The Joys of Off Road – once you have your own car!

The joys or off road in Crete
The joys or off road in Crete

Many of the out of the way places are accessible by dirt track.  Usually provide a reasonable surface, tho they can go over solid rock and have stones carried over from water courses in the winter.  Hire cars are not usually insured for damage and accidents on these, so you shouldn’t really drive on them – be warned!  Its another reason to buy your own! But there are some great sights to see from them, and they give easy access to some special places!!

Hiring your car

When you come to Crete for holidays before you buy and when you first come to live you will want to hire a car. Here are some tips which we have gathered from 8 years of hiring cars for guests to the villa. We are not going to go into the merits of any of the myriads of hire car companies offering cars in Crete.  A few things to consider tho. 

Unusually some providers include fully comprehensive insurance ? CDW with no excess, no liability for glass and tyres, as well as second driver insurance.  Check this against the more normal CDW with excess and liability for glass and tyres (a real hazard for the sort of conditions we have here in Crete). 

Also be careful that the provider meets you at the airport, and doesn?t expect you to walk to his site (which with cases down an ill lit road looking for the car hire site at midnight won?t be much fun!).

Check on pick up

Once you get to the car do check your vehicle before driving away.  Particularly important is to check the windscreen wipers (they do get perished in the constant sunshine) and washer fluid.  Although you?re (hopefully!) not likely to encounter rain, you will need to clean your windscreen from dust and dirt.  Also have them show you the spare wheel, to make sure its (a) there, and (b) inflated.  Punctures are common in Crete, and you will bless this action if you have need of the spare!  The cars get pretty heavy use during the summer, so do check lights, and state of tyres.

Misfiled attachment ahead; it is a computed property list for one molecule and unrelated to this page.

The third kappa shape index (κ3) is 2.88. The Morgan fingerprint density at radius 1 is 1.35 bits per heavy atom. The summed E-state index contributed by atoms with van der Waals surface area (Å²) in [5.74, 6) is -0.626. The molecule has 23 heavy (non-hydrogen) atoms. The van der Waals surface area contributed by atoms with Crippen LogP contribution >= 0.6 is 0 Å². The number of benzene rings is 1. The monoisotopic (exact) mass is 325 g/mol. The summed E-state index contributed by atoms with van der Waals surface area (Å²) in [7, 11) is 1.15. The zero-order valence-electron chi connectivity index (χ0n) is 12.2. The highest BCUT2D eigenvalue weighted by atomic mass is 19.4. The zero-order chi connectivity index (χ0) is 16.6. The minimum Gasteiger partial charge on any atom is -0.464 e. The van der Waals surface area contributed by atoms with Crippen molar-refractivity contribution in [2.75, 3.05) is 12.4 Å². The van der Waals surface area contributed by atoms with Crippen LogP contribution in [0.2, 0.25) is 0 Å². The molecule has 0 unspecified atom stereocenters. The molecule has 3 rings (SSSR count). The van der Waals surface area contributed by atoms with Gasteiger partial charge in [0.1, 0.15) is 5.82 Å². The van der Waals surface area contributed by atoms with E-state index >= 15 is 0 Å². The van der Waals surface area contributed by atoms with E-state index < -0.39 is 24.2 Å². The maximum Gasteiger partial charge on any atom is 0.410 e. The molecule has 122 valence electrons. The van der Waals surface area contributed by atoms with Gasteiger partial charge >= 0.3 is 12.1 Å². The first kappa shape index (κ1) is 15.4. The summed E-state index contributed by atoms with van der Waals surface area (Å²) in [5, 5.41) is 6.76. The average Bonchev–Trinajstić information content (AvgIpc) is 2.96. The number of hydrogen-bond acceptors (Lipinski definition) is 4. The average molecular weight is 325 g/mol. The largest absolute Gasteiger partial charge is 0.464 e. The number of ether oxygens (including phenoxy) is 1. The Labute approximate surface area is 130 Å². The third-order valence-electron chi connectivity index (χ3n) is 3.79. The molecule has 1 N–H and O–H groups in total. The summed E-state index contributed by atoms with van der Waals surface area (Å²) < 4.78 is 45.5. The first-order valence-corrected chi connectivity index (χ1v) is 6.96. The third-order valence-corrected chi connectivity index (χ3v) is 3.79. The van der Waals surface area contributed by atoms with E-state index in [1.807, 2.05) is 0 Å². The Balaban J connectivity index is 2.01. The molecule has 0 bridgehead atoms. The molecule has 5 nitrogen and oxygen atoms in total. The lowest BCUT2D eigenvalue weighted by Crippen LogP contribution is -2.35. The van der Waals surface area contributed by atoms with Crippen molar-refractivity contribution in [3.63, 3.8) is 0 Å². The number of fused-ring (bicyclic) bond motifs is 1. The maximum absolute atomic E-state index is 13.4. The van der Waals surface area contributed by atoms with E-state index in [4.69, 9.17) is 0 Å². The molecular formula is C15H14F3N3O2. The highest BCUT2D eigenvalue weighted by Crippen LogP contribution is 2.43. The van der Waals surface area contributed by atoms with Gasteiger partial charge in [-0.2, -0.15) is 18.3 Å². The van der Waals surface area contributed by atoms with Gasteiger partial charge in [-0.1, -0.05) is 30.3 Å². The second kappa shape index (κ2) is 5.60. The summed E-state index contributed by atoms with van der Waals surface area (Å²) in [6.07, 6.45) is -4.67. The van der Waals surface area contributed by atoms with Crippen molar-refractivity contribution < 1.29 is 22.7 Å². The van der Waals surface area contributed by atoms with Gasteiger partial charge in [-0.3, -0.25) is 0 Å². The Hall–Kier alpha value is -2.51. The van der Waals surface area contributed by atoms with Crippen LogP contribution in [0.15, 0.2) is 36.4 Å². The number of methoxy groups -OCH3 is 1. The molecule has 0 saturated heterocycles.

Some suppliers have an empty/empty fuel policy. In which case make sure you have at least enough petrol to get to the nearest station (particularly if picking up at night).

Taking a break off road!
Taking a break off road!

Don’t let all this put you off!

Driving a hire car in Crete probably sounds a bit intimidating, but its better than it sounds.  Driving speeds are generally not fast, the traffic is not that dense, and over half of it will be tourists like you used to be! 

Don’t be in too much of a hurry, calm any macho tendencies you may have – leave that to the Cretan men – drive defensively and you’ll be fine!

Panokosmos, the luxury of a top class hotel, the intimacy of a private villa, the atmosphere of staying with friends
You may want to chill out after a busy day in Chania…

More about living in Crete

There is much more in our blogs. These show things to do in Crete, whether it be walking a gorge, hiking in the foothills of the White Mountains, or taking a drive to see the sites.  Chania is a great town to visit, particularly to go to the street markets, and of course you’ll want to get the benefits of the Cretan diet – be it the yoghurt and cheese, or the olive oil.

This Dream Villa

Villa from the south with the entrance to Souda bay just visible in the background

And if you would like to live in a place where you can see these, here is just the place. This is a dream villa which we designed and built 10 years ago and now reluctantly are ready to sell and move on. Its in the Apokoronas, in the west of the island, 35min drive from Chania, 50min from the international airport. 

Sunrise over the sea from the rooftop terrace – the view from your bed